The novel cites several cases of parallelism suggesting we are not very different from the monsters, and sometimes we act just like them. “How sweet is the affection of others to such a wretch as I am!”The monster and Frankenstein both take account of the nature of their creators and of the many external influences that have affected their life; the undeniable fact is we are aware of course that Frankenstein created the monster. However, taking a step back and thinking about Frankenstein, we realize himself is a result of the creation process: only that two parents created him instead of one scientist. Is there a logical difference? In both cases, maybe not: the science underlying the creation of the creature essentially dictates how the monster behaves in tandem with external forces.

The novel itself reflects many of the same subjects as the narrative of Frankenstein. For instance, Frankenstein’s monster is a living entity that incorporates different parts of an old body in new life. Shelly uses direct quotations as well as references to other past literary books and poems in this novel. In this way, the work acts as a composite image of several earlier tales with a “new life,” much like the monster.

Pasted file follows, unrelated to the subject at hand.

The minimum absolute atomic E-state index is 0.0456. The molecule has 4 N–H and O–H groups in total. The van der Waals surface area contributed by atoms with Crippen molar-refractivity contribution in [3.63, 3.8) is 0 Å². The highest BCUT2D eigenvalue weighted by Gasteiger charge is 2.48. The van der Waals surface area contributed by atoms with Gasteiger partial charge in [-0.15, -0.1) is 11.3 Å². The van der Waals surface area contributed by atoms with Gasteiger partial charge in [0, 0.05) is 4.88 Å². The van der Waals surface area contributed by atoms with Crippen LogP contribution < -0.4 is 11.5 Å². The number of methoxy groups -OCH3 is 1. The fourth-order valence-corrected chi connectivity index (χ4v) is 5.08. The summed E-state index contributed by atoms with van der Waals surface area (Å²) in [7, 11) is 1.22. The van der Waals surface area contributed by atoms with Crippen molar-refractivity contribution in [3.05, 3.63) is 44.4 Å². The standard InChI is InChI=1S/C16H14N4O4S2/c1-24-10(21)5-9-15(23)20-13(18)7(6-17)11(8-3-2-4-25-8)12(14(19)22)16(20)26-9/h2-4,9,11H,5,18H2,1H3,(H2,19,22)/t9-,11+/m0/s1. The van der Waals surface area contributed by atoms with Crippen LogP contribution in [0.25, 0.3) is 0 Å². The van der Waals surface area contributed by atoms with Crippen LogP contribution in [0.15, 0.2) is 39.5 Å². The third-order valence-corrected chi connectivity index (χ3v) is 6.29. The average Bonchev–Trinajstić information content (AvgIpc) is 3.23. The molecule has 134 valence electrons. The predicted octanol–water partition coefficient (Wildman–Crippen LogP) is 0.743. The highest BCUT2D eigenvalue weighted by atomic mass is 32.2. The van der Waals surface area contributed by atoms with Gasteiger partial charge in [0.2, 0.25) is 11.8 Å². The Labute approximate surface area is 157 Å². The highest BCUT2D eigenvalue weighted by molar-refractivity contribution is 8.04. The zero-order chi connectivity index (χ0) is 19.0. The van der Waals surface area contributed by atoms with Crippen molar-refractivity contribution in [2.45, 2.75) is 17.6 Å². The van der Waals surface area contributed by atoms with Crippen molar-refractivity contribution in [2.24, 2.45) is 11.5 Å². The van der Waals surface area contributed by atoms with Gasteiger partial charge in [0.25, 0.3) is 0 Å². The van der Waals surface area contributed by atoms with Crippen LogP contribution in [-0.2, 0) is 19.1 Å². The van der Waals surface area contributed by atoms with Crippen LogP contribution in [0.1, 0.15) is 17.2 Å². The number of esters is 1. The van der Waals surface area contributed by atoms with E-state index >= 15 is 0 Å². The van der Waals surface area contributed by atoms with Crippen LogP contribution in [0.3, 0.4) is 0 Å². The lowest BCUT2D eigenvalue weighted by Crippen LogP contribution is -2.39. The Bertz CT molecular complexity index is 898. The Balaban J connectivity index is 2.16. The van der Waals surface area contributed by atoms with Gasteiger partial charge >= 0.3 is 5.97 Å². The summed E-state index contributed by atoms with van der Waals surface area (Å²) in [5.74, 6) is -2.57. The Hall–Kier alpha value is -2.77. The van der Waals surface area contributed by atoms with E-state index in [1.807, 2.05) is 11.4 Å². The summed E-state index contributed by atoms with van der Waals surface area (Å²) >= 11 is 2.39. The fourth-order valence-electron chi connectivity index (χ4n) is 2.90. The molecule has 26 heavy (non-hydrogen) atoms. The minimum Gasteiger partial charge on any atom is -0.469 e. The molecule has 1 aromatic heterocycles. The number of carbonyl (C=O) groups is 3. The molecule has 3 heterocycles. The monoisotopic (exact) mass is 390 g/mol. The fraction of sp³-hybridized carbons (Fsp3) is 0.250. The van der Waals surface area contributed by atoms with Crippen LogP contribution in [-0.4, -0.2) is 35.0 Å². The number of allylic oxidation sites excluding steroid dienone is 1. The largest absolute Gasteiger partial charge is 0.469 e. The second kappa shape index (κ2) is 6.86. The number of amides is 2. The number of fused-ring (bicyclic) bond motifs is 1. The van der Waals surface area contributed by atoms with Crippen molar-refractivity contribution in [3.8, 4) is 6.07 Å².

Similarly, Frankenstein creates a new life from old, which in turn creates itself through learning and reads about the creation of Adam and subsequently asks Frankenstein for the nature of a partner. Additionally, production can be seen in three levels, between R. Walton and his letters to his sister, Frankenstein and R Walton through letters and the monster and Frankenstein through his story. In this way, the text itself can be seen as a continuous discovery of what creating something is.

Soon after bringing the monster to life, Frankenstein is terrified and feels guilty for creating it without provisions. Unable to endure the aspect of the being I had created, I rushed out of the room and continued a long time traversing my bed-chamber, unable to compose my mind to sleep. This guilt and sense of lack of responsibility force him to run away in fear far from his creation. Besides, he was also running away from his guilty conscience. In other words, he felt that he had done something he ought not to have done. In this case, therefore, it seems that if we can do something, like create a new life, we ought to take responsibility for its behavior.